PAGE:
The Last of Us PS4 PlayStation 4 1

If imitation is the sincerest form of flattery, then the team at Naughty Dog will have very rosy cheeks today – and not just because it's still got gin blossoms from the Uncharted 4: A Thief's End wrap party. Sony debuted several new titles at E3 2016 last night – including God of War, Days Gone, and a handful more – but Naughty Dog's influence was plain to see.

Let's start with Kratos' expected but impressive return, which focused upon the character's relationship with his son. It was much more subtle than you'd ever expect from a God of War title, with prolonged periods of walking and talking helping to build the relationship in a similar regard to… Yes, Joel and Ellie from The Last of Us.

This is no bad thing by the way: Naughty Dog has been leagues ahead of the rest of the industry when it comes to characterisation and writing for over half a decade now, so it's nice to see other studios within Sony's stable finally catching up. God of War has historically been a camp, comic book-like romp – but Sony Santa Monica showed a tenderness in last night's trailer which was genuinely touching.

God of War PS4 PlayStation 4 1

Days Gone didn't really play the emotional card – though one lingering shot of the protagonist riding his chopper with a long-lost loved one showed there may be some narrative depth here – but its dilapidated urban environments and scavenging gameplay definitely reminded us of The Last of Us as well. Again, it's no bad thing – the setting looked awesome – but the obvious comparisons were there.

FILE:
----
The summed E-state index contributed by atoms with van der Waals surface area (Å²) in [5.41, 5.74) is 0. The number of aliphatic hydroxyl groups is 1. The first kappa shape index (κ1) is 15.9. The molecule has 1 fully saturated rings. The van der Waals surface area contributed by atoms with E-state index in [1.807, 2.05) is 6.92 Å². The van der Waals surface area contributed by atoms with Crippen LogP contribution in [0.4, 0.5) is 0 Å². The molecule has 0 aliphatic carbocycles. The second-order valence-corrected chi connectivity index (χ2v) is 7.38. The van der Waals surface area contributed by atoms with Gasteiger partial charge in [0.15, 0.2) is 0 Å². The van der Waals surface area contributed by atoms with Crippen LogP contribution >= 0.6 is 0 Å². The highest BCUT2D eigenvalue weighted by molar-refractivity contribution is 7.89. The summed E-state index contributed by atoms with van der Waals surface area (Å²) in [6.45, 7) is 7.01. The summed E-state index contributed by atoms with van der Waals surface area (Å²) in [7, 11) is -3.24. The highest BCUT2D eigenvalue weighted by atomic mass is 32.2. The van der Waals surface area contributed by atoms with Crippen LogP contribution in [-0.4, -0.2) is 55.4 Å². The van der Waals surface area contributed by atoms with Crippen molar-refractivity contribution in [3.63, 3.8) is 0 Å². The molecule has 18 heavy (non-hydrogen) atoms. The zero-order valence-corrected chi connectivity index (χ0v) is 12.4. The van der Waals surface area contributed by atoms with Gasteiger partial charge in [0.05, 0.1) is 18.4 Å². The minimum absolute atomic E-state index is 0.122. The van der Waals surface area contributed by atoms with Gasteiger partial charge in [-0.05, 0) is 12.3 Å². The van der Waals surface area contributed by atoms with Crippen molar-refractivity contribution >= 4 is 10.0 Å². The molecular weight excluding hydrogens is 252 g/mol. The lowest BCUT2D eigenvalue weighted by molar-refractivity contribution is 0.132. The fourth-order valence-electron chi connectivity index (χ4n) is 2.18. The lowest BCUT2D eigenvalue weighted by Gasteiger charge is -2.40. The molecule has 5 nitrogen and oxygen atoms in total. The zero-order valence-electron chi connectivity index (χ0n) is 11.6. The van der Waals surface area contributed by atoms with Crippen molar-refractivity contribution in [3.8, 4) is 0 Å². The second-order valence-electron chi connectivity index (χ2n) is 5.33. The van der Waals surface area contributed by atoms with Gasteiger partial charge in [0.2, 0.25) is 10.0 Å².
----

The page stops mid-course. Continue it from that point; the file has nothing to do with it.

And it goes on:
As fans of single player, story-driven games, it doesn't really concern us that Sony's doubling down in this department; third-party publishers already utterly dominate the multiplayer space, and it's not like anyone else is putting million dollar budgets behind original narrative experiences like Horizon: Zero Dawn, Detroit: Become Human, and The Last Guardian.

But it is fascinating to see just how much of an impact Naughty Dog's success has clearly had on the other studios in Sony's stable internally. It makes one ponder: will the Californian company really move forward with The Last of Us 2, given that there are now other titles in Sony's stable occupying that space? Or will it instead fall upon the firm's shoulders to rip up the rule book yet again – and charter a bold new direction for both itself and the rest of the industry?

Did you notice just how heavily the likes of The Last of Us influenced Sony's E3 2016 press conference last night, or are we analysing things a little too deeply? Walk slowly with a heavy heart in the comments section below.